As the US healthcare industry continues its journey to digital / electronic health records that can be easily exchanged as patients move between care settings, practical questions abound:
- Who owns your electronic health records?
- Where are your health records?
- How can they be consolidated?
- Where should they be stored?
- Who should have access?
- How can they be shared?
Legally (HIPAA regulation) – each individual ‘owns’ their personal health data and records, but very few of us have actual ‘control’ over them – at least from a storage, curation and management standpoint. An individual’s ‘longitudinal record’ – which is a comprehensive collection of well-care records (annual physicals and labs, ob-gyn visits, etc.), and episodic care records (diagnosis and treatment for illness, injury, etc.) – is not typically in one place – electronically or otherwise.
There are attempts at this – state or private health information exchanges (HIEs) were established as part of the HITECH components of the American Recovery and Reinvestment Act of 2009.The idea is to have a regional repository for all electronic medical records (EMRs) regardless of where the care was provided. Then a patient’s EMR can be accessed by any clinical entity on an as needed basis to inform past history when that person ‘presents’ for care. A good idea, but a challenging business model – who pays for it? Who ensures that all your care providers are submitting your data? And without a national patient identifier – how to reconcile inevitable name mix-ups?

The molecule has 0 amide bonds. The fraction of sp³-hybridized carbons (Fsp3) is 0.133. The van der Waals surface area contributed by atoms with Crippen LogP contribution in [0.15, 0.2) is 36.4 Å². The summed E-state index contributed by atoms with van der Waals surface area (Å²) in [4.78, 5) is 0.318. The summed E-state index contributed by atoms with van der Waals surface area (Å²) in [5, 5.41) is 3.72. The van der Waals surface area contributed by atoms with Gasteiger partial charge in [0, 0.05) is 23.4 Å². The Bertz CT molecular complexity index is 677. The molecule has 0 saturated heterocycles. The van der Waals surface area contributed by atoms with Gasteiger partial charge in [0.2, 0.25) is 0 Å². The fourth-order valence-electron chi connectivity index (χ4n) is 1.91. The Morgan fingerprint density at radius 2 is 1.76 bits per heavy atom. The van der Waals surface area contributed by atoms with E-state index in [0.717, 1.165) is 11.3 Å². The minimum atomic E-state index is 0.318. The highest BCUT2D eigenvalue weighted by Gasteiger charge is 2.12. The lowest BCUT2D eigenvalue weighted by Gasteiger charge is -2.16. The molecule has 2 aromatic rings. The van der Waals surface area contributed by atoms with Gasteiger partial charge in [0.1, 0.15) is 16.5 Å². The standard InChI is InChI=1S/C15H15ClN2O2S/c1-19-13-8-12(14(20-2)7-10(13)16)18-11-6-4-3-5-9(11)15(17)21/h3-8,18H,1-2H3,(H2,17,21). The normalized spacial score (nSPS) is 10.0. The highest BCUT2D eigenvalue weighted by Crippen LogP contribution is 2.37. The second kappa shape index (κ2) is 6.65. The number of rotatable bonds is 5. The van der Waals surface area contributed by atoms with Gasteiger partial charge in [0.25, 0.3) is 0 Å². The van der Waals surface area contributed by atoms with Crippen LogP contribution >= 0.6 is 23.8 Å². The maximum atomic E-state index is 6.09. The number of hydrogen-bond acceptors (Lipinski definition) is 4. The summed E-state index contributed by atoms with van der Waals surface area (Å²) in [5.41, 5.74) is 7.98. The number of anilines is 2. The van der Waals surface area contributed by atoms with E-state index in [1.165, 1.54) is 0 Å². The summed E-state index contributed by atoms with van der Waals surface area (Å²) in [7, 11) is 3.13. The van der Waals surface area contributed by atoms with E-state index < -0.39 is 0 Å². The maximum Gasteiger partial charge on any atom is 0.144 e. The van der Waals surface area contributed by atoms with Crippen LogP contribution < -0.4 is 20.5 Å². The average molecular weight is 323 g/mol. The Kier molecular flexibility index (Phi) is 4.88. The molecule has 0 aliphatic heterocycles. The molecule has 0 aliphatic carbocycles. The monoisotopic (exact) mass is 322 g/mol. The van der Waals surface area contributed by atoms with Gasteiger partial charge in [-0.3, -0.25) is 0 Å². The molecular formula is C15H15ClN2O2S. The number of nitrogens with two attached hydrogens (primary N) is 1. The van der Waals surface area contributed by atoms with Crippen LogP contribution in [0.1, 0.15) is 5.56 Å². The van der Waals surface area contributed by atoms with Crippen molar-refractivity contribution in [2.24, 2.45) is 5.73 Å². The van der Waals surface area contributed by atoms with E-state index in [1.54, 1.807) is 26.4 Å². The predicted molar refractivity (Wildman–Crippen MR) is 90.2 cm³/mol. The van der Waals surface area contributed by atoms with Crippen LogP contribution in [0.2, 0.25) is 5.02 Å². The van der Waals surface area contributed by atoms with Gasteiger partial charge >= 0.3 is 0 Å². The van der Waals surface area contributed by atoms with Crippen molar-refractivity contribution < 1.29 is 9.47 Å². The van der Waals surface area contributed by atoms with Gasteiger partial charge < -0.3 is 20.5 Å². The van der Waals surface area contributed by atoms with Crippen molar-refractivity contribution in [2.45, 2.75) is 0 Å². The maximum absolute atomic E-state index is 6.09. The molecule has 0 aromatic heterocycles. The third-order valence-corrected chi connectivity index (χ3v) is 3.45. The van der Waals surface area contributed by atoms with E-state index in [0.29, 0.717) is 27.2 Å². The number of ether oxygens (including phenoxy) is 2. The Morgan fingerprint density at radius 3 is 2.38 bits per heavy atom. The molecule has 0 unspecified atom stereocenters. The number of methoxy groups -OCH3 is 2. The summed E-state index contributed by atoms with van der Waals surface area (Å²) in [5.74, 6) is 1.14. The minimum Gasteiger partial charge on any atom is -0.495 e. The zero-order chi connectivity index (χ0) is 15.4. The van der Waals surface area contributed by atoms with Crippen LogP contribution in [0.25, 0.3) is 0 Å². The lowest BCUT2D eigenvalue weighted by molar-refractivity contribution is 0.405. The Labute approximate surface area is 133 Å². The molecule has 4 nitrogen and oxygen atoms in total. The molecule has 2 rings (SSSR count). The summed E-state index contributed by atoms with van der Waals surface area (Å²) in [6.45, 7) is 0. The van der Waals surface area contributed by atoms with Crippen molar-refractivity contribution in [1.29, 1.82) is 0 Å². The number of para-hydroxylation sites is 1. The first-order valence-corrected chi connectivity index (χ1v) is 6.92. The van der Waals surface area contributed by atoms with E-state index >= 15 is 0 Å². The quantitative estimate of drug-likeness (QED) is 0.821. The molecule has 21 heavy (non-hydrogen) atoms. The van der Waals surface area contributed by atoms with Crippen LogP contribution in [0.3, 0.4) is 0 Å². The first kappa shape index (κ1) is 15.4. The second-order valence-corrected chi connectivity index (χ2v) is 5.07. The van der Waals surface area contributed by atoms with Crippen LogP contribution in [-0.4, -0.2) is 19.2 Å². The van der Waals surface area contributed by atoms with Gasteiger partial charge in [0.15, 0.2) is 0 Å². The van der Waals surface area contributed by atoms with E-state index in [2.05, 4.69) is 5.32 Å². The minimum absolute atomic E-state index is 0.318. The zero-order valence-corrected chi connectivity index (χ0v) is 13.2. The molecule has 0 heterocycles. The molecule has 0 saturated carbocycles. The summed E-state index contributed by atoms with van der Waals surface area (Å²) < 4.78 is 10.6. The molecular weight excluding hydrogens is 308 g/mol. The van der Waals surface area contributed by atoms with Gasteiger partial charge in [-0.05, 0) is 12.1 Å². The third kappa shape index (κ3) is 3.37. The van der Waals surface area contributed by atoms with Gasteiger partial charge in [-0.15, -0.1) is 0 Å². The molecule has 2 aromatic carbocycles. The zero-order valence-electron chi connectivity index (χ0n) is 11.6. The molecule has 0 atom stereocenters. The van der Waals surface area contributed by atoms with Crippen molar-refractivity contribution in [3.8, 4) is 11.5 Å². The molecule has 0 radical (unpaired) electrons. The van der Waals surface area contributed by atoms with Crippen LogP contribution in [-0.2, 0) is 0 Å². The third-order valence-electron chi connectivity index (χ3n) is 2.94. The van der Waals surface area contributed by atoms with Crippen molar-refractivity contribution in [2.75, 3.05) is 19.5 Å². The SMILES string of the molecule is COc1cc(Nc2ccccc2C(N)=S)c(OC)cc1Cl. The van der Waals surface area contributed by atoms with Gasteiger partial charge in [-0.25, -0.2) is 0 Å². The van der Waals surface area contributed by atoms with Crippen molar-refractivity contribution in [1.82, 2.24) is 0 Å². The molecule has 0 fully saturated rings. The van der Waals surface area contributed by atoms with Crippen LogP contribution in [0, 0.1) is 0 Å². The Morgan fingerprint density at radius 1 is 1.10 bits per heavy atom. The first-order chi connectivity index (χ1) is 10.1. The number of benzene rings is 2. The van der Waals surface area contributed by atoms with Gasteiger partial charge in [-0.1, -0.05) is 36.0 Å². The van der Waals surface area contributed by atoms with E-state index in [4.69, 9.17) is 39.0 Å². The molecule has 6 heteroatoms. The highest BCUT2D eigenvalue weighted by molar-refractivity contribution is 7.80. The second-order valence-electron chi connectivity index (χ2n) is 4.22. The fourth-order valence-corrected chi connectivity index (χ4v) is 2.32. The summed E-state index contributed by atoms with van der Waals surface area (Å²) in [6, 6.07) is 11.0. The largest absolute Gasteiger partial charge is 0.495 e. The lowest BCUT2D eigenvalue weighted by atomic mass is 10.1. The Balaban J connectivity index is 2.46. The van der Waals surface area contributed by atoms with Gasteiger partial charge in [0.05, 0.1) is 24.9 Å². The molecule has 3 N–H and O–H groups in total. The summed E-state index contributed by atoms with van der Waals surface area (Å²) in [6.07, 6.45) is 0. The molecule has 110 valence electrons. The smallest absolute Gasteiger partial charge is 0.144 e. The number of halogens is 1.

There is a new ONC / CMS campaign for health insurers to be the new ‘HIE’ – to maintain EMR’s for their plan members. Since they likely participate in each clinical episode from a payment standpoint (wellcare or otherwise), they are positioned to collect the clinical data along with the claims data in a single repository. This may become law, for better or worse, as part of a current set of rules in review under the 21stCentury Cures Act.
A third push is for the patient/person to collect, maintain and curate their own EMR using a cloud service and application (or webservice – portal). These are known as a PHRs, or personal health record apps and systems. For many reasons (privacy, control and accuracy / completeness) – it makes sense – especially for tech savvy ‘digital natives’. And showing up in a clinical setting with all your health information accessible from your iPhone is the type of immediacy and control digital natives expect.
The personal health record (PHR) model is a grassroots approach, and needs a boost from a major cloud services player – Google and Apple being the most likely candidates. There needs to be some critical mass / pump priming to get these apps adopted and the data flowing from clinical repositories into PHRs at population scale. Then the patient control and resulting consumerization of healthcare can help drive more value from clinical service providers.
In the absence of a Google/Apple initiative, it’s possible for medical associations representing chronic conditions or cancers to build critical mass among their patients. If the American Cancer Society or the American Diabetes Association offered an app that included a PHR function, it’s possible they could build a base of users that would not only control their health records as they moved through their care plans and clinical settings, but they could also provide population health data for research and candidates for clinical trials – perhaps as easily as an ‘opt-in’ offer.
One way or another – the push for more data to be accessible to patients and their care-givers programmatically will continue, and the demand for clinical information exchange technologies and services that are interoperable and cost efficient will expand rapidly as well.
At DataMotion, we are huge fans of patient centered control. Working on a PHR strategy? Talk to us – we’re happy to share our expertise!